It was the night of Eurotrash, and I had the “misfortune” of being on-call while my residents experienced their first college party. One minute, I was ordering DoorDash in the lounge; the next, I was sprinting towards the Row with a backpack full of water. All I knew was that a resident needed help. When I arrived on the Row, I saw an unfortunately familiar sight: incredibly intoxicated, semi-conscious students, most surrounded by friends, but others completely alone. Yet familiarity is different than preparedness. At that moment, it became clear that I was not given the resources to deal with this. In fact, none of us were.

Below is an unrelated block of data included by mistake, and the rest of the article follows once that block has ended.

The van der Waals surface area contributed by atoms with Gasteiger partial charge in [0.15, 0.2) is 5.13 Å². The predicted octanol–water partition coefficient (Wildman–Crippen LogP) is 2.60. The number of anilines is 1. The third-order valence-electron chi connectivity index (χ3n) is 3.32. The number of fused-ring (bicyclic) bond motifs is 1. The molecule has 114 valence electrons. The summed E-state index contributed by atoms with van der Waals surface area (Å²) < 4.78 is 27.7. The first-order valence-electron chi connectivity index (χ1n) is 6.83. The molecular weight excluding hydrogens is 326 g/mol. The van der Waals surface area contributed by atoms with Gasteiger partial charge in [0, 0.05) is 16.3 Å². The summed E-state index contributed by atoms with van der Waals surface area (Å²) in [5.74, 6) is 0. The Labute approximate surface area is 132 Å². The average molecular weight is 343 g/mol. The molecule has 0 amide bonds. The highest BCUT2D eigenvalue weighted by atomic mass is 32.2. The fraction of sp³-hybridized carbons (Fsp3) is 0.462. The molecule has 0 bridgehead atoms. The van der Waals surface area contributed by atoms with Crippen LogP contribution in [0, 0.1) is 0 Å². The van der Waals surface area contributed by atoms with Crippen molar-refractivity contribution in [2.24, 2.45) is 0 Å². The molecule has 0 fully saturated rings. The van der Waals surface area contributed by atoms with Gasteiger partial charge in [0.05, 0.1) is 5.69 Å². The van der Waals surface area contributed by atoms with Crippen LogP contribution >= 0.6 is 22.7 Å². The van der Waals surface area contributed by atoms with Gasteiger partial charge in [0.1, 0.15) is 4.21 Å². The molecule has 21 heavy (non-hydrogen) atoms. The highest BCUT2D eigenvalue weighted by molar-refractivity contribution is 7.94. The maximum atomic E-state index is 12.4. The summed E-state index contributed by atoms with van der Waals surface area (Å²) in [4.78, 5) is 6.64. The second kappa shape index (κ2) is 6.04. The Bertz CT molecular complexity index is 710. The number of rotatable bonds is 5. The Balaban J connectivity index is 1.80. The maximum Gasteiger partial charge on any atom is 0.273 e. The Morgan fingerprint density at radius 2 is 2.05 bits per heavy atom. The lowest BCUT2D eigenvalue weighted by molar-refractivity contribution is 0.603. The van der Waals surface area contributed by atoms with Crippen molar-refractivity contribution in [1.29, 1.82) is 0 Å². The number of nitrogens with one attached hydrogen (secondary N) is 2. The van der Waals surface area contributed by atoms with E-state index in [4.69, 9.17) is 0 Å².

Residential Education (ResEd) will now more formally define what constitutes “high-risk behavior” under its substance use policies. Despite sharing the “high-risk” label, the behaviors range in severity, from beer pong and smoking marijuana to taking shots and blacking out.
As student residential staff completed their training prior to New Student Orientation, The Daily checked in with residential staff members as to their feelings and plans with regard to the recent change in alcohol policy.
From interviews and an anonymous survey filled out by a quarter of student residential staff members, 86 percent of respondents said they were not in favor of the changed policy — and questions about enforcement displayed a wide range of plans and confidence levels among residential staff.